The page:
Travel Counsellors has invested £600,000 in a recommendation engine for its Phenix booking platform.
A total of three technology updates were announced at the Travel Counsellors annual conference in Manchester, held from November 15-17: the rebuilding of the My TC customer app; the launch of pre-made itineraries – Phenix Itineraries; and the TC Recommendation Engine.
The first of chief technology officer Rob Snelson’s announcements was a new version of the My TC app, which has been completely rebuilt.
He revealed that 85,000 TC customers have utilised the app, but more than 200,000 have not.
He told TTG: “Adoption rates are on the increase… it’s a hearts-and-minds piece that we’re well on the way to winning.”
Snelson highlighted an 80-year-old customer whose TC had assumed was not a digital native, but when she heard about the app embraced it fully “and is using it on her holiday in Australia”.
He added that there was a financial benefit for TCs in encouraging their customers to utilise the app. For every 100 quotes sent, 18 more will convert to a booking if sent via the app.
Updates to the new app, which is will be submitted to the app store once it’s been ethically hacked for testing, include increased intuitiveness, easier use, resolution improvements, and improvements that take advantage of Apple and other phone companies’ hardware upgrades. The app has also been designed to be native to both Apple and Android, and “all the best features” have been retained.
The second update from Snelson was the development of Phenix Itineraries for Travel Counsellors’ Phenix booking system.
TCs and support staff can build itinerary templates that can be banked and shared.
Snelson said: “Once the TC has found one they want to use, they simply enter in the passenger details and numbers, and dates, and Phenix will find availability in real time, in about 60 seconds.
They can be tailored too.
“We want eventually to be able to make recommendations in a way that leverages all the knowledge of our 1,900 TCs and can generate information about places they’ve perhaps not been to before. We’ve got so much knowledge.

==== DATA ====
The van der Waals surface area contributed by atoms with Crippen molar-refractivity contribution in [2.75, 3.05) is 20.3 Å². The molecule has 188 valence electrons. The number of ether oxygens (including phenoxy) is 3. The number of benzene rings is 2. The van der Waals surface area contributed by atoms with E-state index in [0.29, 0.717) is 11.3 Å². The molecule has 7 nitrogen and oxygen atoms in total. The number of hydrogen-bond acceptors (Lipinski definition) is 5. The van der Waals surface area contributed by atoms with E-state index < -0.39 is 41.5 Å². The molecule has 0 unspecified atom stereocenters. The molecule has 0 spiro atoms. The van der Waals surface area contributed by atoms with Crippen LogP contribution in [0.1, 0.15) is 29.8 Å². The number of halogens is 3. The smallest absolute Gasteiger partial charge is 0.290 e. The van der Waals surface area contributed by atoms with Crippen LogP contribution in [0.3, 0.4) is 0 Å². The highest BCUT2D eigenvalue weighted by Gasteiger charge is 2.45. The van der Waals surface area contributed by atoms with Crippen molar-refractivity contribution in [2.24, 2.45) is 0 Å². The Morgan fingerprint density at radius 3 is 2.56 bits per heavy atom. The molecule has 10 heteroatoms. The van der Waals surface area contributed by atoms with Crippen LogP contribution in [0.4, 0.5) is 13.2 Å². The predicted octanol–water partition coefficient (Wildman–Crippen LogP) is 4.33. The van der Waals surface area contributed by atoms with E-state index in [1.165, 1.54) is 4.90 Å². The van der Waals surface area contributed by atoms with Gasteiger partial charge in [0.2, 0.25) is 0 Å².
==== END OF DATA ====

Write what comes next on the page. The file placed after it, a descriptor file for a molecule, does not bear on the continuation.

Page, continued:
“We’re bringing it all together in a way that doesn’t remove the personal way we do things.”
He added that as well as TCs creating the itineraries, the product team could put something together that takes advantage of an offer, for example.
The final announcement by Snelson was that of the TC Recommendation Engine, whereby properties and other trip elements will be surfaced according to detailed attributes, such as “family”, “romantic” and “boutique”.
Utilising data collected from the Travel Counsellors themselves, the company has invested £600,000 in an engine that generates advanced recommendations.
Snelson described the tools and software used to make the work as “leading edge”, adding a dedicated team had been installed to oversee it.
“We’re extremely excited to be leveraging the power of our community in this way,” he said, adding that that’s what differentiated the technology markedly from any B2C propositions.
“The technology is just doing the heavy lifting,” he said.
The system, launching initially with just hotels next spring, and with flights, ancillaries and other elements added over the remainder of next year, will automatically tag attributes using algorithms Travel Counsellors has built.
The system will be tested with a group of Caribbean specialist TCs.
“The TC response was really positive, but the technology is leading edge and we have to keep it that way,” he said.